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Deal Expanded: Interview with CMS on 2020 DOTY for the Czech Republic

Deal Expanded: Interview with CMS on 2020 DOTY for the Czech Republic

Czech Republic
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CMS’s Lukas Janicek and Robert Gray Talk About The Deal of the Year in The Czech Republic.

CEELM: Can you describe the deal for us, and the CMS’s role in making it happen?

Janicek: We advised on the CZK 17.8 billion public-private partnership project based on a concession agreement between the Czech Republic and our client, the consortium of Vinci and Meridiam. Under the agreement, the consortium will build a new, 32-kilometer section of the D4 highway, which will connect Prague and South Bohemia, and will also upgrade an existing 16-kilometer section of the highway. The construction work is supposed to be completed in 2024. The consortium has been granted rights to operate the highway for 24 years following its completion and shall be paid only if the highway is indeed available to the public. So, the consortium is financially motivated to construct and maintain the highway in a way that keeps periods in which the highway is not fully available to a minimum.

In a nutshell, through this project, the Czech state is not only buying construction of the highway, but also the service of having the highway available for drivers in a defined quality over the entire term of the agreement. After the end of the concession period, the highway will remain in the ownership of the Czech Republic.

This was the first PPP of its kind in the Czech Republic. I can see two main drivers for implementing the project by the Czech government: the need to find alternative financing sources for infrastructure projects other than EU funds and the fact that this type of project is proven to be an efficient way in providing services to the general public in various other countries in Europe, including some countries in CEE such as Slovakia or Poland.

CEELM: How and at what stage did the firm get involved in the PPP?

Gray: We have been following the project, through several stages, since its inception. In fact, we have a long-standing relationship with all the members of the consortium and have advised them on various projects around Europe. Naturally, we offered our advisory services for this project as well. This was a great opportunity to further develop our relationship with Vinci and Meridiam.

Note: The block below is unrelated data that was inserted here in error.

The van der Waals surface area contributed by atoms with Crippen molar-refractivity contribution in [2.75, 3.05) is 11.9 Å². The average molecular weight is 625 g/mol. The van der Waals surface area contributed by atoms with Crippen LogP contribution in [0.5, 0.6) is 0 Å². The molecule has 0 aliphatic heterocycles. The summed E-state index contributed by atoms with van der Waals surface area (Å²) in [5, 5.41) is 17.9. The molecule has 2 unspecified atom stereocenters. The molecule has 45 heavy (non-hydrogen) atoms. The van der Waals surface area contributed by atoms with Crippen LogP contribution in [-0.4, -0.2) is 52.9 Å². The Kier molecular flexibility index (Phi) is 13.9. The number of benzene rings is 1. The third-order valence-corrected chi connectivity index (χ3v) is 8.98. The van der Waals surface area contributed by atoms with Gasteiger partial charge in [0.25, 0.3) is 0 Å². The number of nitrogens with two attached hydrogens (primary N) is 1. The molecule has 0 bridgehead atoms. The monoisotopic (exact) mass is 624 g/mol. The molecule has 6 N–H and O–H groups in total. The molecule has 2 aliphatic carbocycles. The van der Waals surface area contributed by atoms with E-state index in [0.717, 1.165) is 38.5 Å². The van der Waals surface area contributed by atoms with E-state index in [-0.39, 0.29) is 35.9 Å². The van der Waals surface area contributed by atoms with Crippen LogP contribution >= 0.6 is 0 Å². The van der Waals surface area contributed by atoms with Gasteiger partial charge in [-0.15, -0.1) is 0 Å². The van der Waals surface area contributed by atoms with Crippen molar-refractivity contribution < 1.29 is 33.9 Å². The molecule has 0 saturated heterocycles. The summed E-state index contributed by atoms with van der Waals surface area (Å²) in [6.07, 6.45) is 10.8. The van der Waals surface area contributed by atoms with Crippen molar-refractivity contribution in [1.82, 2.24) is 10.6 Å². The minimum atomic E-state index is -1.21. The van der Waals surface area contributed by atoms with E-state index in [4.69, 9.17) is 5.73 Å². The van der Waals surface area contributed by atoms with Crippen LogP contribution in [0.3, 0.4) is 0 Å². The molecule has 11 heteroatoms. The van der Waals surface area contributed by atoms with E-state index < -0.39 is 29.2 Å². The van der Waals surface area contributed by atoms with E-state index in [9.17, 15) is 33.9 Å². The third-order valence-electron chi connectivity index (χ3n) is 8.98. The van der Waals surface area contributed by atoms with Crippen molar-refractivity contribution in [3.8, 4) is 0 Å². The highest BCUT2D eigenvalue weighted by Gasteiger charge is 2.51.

CEELM: What was the most complex aspect of the project?

Gray: I think that the COVID-19 pandemic and related travel restrictions were the main obstacles to overcome. We were well prepared, nonetheless, as was the government and its legal advisors.

Janicek: Also, soon after the pandemic broke out, the bidders in the tender had to get commitment from the banks to finance the construction of the project and it turned out to be a challenge for everyone, as the financial institutions were very hesitant to commit to placing investments in such uncertain times. However, as all involved stakeholders were keen to find a way to make the project happen, the consortium negotiated with the banks and managed to overcome this issue.

CEELM: In contrast, what, from your perspective, went particularly smoothly and what do you believe contributed to it?

Gray: These projects are very document-heavy and complex, not to mention the travel restrictions. Things tend not to go smooth when bidders are not well prepared for the tender. Luckily, that was not the case with this project.

Janicek: Taking into account that this is the first project of its kind in the Czech Republic, and that two Czech ministries and a number of other institutions were involved on the side of the Czech state, the project took a bit more time than would be perhaps common in other countries. Despite that, it went fairly smoothly in my view. That was, in large part, thanks to experienced legal advisors both on the side of the government and the side of the consortium and the other bidders.

CEELM: Looking back at the whole process, would you do anything differently if you had a second go at it?

Gray: Nothing is ever perfect, but the project provides a good basis for the Czech Republic to pursue other similar public-private partnerships.

Janicek: In fact, the Czech government already has a new project in the pipeline, which is the development of the D35 highway.

This Article was originally published in Issue 8.7 of the CEE Legal Matters Magazine. If you would like to receive a hard copy of the magazine, you can subscribe here.

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